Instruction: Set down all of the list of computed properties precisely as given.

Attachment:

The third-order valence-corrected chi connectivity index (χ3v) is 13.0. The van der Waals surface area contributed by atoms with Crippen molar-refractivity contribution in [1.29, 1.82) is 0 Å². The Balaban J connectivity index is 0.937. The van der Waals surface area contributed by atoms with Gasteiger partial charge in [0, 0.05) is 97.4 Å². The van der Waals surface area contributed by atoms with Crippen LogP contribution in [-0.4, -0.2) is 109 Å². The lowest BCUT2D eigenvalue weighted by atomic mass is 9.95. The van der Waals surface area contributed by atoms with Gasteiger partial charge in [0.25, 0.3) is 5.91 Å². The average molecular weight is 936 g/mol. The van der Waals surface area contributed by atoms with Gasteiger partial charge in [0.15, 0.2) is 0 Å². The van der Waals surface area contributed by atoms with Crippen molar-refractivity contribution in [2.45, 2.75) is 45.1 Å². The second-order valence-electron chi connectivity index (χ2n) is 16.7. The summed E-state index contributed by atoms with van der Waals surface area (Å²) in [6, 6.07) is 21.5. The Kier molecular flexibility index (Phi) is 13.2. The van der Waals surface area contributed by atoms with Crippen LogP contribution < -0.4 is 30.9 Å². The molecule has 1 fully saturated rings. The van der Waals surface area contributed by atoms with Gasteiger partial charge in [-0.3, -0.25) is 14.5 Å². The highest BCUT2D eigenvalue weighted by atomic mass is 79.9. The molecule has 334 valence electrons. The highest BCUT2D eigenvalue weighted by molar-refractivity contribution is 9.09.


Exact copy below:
The third-order valence-corrected chi connectivity index (χ3v) is 13.0. The van der Waals surface area contributed by atoms with Crippen molar-refractivity contribution in [1.29, 1.82) is 0 Å². The Balaban J connectivity index is 0.937. The van der Waals surface area contributed by atoms with Gasteiger partial charge in [0, 0.05) is 97.4 Å². The van der Waals surface area contributed by atoms with Crippen LogP contribution in [-0.4, -0.2) is 109 Å². The lowest BCUT2D eigenvalue weighted by atomic mass is 9.95. The van der Waals surface area contributed by atoms with Gasteiger partial charge in [0.25, 0.3) is 5.91 Å². The average molecular weight is 936 g/mol. The van der Waals surface area contributed by atoms with Gasteiger partial charge in [0.15, 0.2) is 0 Å². The van der Waals surface area contributed by atoms with Crippen molar-refractivity contribution in [2.45, 2.75) is 45.1 Å². The second-order valence-electron chi connectivity index (χ2n) is 16.7. The summed E-state index contributed by atoms with van der Waals surface area (Å²) in [6, 6.07) is 21.5. The Kier molecular flexibility index (Phi) is 13.2. The van der Waals surface area contributed by atoms with Crippen LogP contribution < -0.4 is 30.9 Å². The molecule has 1 fully saturated rings. The van der Waals surface area contributed by atoms with Gasteiger partial charge in [-0.3, -0.25) is 14.5 Å². The highest BCUT2D eigenvalue weighted by atomic mass is 79.9. The molecule has 334 valence electrons. The highest BCUT2D eigenvalue weighted by molar-refractivity contribution is 9.09.